The Squat. OK, well, you've found yourself in a squatty potty. It's really not that bad and many argue it's actually healthier to go this way than sitting down. Whatever, if you're not used to it, squatting can be really difficult. Face forward and try to let your pants down while ensuring that the ends are up (hopefully you've rolled) and not touching the floor. There are grooved places for your feet on either side of the toilet. Try to get somewhere in the middle, feet flat on the floor (you don't want to fall in, believe me) and aim for the potty.

Paper Discard - Not in the Pot! Chinese plumbing in public restrooms generally doesn't handle paper. If you can remember, please put anything other than #1 or #2 in the basket. Try as hard as you can NOT to look at the basket, it's usually open and teeming with things on which you'd rather not lay eyes.

Finish Up. Out you go, you accomplished squat toilet user. Unroll your pants, wash your hands, if you can, and find your friends waiting for you outside.

It's really not that bad once you get the hang of it and isn't it better than hovering over a public toilet seat?
A note on the trough. As hideous as this sounds, there are places where there are still troughs in public bathrooms. In these types of public toilets, there are usually door-less stalls facing up to a long trough with water running down from one end to the other. Folks back up and squat over the trough and everything floats away. These types of toilets are going the way of the dinosaur, but consider yourself warned.

China's reputation for horrible public bathrooms used to be well-deserved, but these days, the government is doing a lot to improve the state of the facilities. You'll often find public toilets rated with stars. There's a lovely 4-star public toilet on the Sacred Way outside of Beijing, for example.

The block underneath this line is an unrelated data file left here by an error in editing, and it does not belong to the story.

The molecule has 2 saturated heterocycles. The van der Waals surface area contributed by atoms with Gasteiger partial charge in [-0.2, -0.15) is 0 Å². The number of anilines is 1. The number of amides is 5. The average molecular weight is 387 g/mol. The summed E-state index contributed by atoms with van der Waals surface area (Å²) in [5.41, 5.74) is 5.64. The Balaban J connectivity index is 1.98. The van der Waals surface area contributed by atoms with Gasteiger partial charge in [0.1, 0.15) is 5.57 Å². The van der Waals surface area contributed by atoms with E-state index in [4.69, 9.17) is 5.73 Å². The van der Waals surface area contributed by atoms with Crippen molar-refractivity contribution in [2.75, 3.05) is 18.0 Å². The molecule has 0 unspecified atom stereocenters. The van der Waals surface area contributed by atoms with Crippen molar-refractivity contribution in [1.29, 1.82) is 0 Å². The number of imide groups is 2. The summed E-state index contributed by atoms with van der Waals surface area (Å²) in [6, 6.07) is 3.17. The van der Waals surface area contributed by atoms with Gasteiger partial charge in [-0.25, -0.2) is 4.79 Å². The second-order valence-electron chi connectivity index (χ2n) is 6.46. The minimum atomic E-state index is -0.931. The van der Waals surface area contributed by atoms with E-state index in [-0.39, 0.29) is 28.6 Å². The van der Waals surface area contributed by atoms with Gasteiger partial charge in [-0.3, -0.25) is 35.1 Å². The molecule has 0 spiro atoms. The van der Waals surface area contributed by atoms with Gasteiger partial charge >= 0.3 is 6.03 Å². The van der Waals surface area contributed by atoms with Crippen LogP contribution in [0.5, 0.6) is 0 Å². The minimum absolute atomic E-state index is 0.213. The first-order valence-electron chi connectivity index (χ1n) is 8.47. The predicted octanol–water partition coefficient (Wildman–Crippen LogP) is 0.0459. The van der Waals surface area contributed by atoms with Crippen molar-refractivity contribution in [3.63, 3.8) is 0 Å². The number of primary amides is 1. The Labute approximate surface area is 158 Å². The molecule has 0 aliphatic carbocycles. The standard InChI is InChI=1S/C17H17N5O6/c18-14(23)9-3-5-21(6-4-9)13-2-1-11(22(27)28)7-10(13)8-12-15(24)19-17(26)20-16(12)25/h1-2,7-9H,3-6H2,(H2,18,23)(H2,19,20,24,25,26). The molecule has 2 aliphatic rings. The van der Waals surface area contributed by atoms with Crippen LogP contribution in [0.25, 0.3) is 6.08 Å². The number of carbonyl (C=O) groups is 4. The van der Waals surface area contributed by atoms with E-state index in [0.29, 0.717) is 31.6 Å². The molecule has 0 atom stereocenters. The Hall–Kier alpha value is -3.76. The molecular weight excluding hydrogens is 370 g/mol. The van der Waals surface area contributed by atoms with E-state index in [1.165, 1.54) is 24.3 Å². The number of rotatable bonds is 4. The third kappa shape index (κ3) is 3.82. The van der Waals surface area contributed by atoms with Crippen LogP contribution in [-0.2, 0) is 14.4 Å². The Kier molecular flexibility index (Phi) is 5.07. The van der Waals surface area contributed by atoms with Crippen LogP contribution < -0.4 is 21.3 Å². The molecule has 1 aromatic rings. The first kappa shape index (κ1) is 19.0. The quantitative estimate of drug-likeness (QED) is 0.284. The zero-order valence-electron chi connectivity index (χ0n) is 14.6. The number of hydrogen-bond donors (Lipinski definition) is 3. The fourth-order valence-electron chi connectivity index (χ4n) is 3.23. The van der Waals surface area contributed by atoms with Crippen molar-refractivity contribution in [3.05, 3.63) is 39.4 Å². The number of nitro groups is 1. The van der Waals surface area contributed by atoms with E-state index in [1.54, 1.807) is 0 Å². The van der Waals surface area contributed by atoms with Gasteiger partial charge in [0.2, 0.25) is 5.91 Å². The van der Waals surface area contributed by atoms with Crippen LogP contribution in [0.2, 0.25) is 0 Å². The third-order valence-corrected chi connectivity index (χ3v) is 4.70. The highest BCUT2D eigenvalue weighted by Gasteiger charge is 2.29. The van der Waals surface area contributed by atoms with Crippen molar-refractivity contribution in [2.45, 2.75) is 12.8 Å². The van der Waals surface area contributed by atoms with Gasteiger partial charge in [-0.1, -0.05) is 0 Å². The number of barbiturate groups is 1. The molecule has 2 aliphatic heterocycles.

Have a few coins (1-2rmb) with you for use in public restrooms. There's usually a charge and toilet paper will be given with the fee.

Try not to freak out about the squat toilets. Likely as not, you won't have to use one and if you do, it's all part of the experience.

What You Need:
Toilet Paper (e.g. pocket tissues)
Anti-bacterial wipes or gel
Handkerchief for drying hands when towel isn't available
An open mind and a sense of humor

Sunday, January 4, 2009

Toilets in China

Just came across this device for women and am gobsmacked! http://p-standingup.com/
Talk about brillant!!

Mags, shall we buy some?????

Saturday, January 3, 2009

Goofing Around

I haven't read the Lost on Planet China book as yet but John and Maggie have. And they both have favourite stories from it.
Have spent today putting my 2008 Project 365 pictures up on for viewing. There is a link in my blog below to it.
Also updated the Flickr slideshow.
Sent a link to a few selected friends who may be interested in reading the blog.
Also managed to squeeze in some housework.
We still need to get back to the short list of tour companies with some questions before we make any choices.

Friday, January 2, 2009

Selecting a Tour Package


Planning our trip to China has begun in earnest as of yesterday.
Currently we have booked our tickets (May 2009), bought our tour books - DK of course, and submitted many requests for itineraries and prices.
We spent New Year's Eve with our travelling pals - Maggie and Alan, at their house.
Decided on having lots of munchies .

Had many laughs and drinks!

Watched to Ball drop in New York.

(John and I went to NY right after 9/11 to see the Ball drop at New Year's - glad we did it - got it checked off the list).

At some point we decided maybe we didn't want to do the Yangtze cruise based on some TripAdvisors' comments about the 3 Gorges Dam project ruining the sights.
Got to bed at 3 am!! At least we did! Maggie and Alan stayed up until 4!!
Needless to say we slept in until 11! Got up and Alan cooked a great fry-up. The plan was for us to go home around noon - that didn't happen! Then we took our coffee into the living room (or as Mags says "sitting room") and decided to read through the itineraries and weed out the ones we all agreed we didn't like. At some point the Yangtze cruise came back on the schedule. Then the internet came out to check flying distances between cities.

One thing lead to another and it was time for drinks - bloody marys, beer and wine. Then an afternoon wasted (but fun) watching various videos on Youtube. Then it was time for dinner - pizzas. We finally left and got home around 8:30pm.
BTW we then watched a great movie - Vantage Point.